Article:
Mithi is going to witness a cheerless Holi this time round. Usually its streets bathe in colours on this religious festival of Hindus. But this year, all the colours faded as the town awaited the arrival of the dead body of its finest son Sadiq Faqir who died in a tragic road accident in Saudi Arabia on Feb 26. His vehicle collided with a tanker when he was returning after performing Umrah.
A leading folk singer of Thar, Faqir’s untimely death has left a pall of gloom across the whole southern region of the Sindh province. He was a gem of a musician whose somber voice was rightly referred as the metaphor for Babeeho (a bird in Thar who sings only during night and dies silently in periods of drought).
Belonging to the traditional Muslim singer community popularly known as Manganhars in both India and Pakistan, Sadiq Faqir had inherited the legacy of his teacher and Uncle Muhammed Hussain Faqir who was also an acclaimed folk singer of Tharparkar. The gracious teacher bestowed on his hardworking pupil the mastery over both classical and folk music. He beautifully amalgamated both genres and created an aura of his own.
Usually in Thar, Manganhars perform only on occasions such as weddings but Faqir left his parental stronghold and explored new avenues for his talent. He started his career from Radio Pakistan Hyderabad in 1986 and started singing the kalam of modern and progressive Sindhi poets like Shaikh Ayaz, Imdad Hussaini, Haleem Baghi, Hassan Dars, Ayaz Gul, Adal Soomro and many others.
It was a time when Sindhi music was a hostage to cassette companies and a coterie of commercial poets and singers. Swimming against the tide was a risky business but he hailed it and successfully changed people’s taste for music. He in fact revamped that whole landscape of Sindhi music through his style and people literally started dancing on his melodious tunes.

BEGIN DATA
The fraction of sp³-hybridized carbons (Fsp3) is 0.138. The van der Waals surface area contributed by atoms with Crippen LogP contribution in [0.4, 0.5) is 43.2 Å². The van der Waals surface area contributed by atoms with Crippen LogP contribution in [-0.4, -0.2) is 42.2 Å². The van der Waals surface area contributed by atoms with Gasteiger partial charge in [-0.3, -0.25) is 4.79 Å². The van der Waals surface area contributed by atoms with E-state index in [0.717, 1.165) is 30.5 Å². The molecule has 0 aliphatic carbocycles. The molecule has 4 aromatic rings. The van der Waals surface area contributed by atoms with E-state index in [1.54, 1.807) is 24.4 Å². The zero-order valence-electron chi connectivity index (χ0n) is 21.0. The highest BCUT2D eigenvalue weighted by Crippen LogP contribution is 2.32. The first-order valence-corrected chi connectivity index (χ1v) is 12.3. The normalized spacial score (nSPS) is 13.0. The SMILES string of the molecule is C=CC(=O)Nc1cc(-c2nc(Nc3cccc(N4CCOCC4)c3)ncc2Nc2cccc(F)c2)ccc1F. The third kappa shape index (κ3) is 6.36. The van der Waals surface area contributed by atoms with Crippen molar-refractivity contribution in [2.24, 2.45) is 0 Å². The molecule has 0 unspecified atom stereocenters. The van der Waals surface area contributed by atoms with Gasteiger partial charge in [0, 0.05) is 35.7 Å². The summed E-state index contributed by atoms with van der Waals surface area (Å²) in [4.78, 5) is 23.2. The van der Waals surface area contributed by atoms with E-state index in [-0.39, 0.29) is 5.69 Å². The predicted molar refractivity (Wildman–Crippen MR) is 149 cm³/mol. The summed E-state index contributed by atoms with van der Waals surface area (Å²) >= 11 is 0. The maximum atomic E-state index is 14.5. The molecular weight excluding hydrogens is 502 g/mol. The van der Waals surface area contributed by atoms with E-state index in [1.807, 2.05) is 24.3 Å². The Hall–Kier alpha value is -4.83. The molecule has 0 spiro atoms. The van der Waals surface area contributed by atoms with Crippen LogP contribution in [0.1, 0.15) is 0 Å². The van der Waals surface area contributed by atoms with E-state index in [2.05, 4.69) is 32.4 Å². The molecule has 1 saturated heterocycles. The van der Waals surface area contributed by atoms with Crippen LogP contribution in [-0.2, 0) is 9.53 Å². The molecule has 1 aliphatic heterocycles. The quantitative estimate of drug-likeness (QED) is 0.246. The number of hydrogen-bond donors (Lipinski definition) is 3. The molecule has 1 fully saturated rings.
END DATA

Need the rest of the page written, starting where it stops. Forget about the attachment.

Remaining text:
‘‘It is the voice that my poetry was searching for since ages.’’ These words of praise for him by the doyen of Sindhi poetry Shaikh Ayaz stand testimony to his credentials.
Faqir had enjoyed the love and respect of a wide range of audiences. Whether it was a nationalist parties’ gathering or a cultural show in any university or a literary event, he had dominated the stage for more than two decades. He was arguably the best example of interfaith harmony that used to go and sing at shrines, temples or any religious place with equal zeal.
The day he died people of Mithi played Bhajjans (Hindu religious songs) in the temples which were actually sung by him. The last time I heard him sing was at Umerkot on the birthday celebration of ancient mystic poet Bhagat Kabir organised by the local Hindu panchayet.
As noted nationalist politician and writer Abdul Wahid Arisar had rightly said, “His voice reverberates in the sand dunes and compels the desert to laugh and cherish. It has brought happiness to the struggling and sorrowful lives of Thari people”.
Unlike many others associated with this art of music, Faqir was a well-educated and established person. He was a teacher at Government High School Mithi. To him, music was the passion not a source of livelihood which he pursued and left indelible impressions in the form of hundreds of melodies.
He has immortalised Shah Latif’s poetry about Marvi and Thar. In one of Shah Latif’s couplets that he sang, Marvi says while she is in exile ‘I would be alive even after death if my dead body reaches my motherland’. Incidentally, he himself left this world in very odd circumstances in a strange land and his dead body took almost a week to reach his native land.
Being a generous host and a loving human being, Sadiq Faqir used to invite his friends from other parts of the province to come and witness the festivities of Holi in his native town. Sadly, his friends have gathered in Mithi this time but for a very different purpose and with a heavy heart. Rest in peace!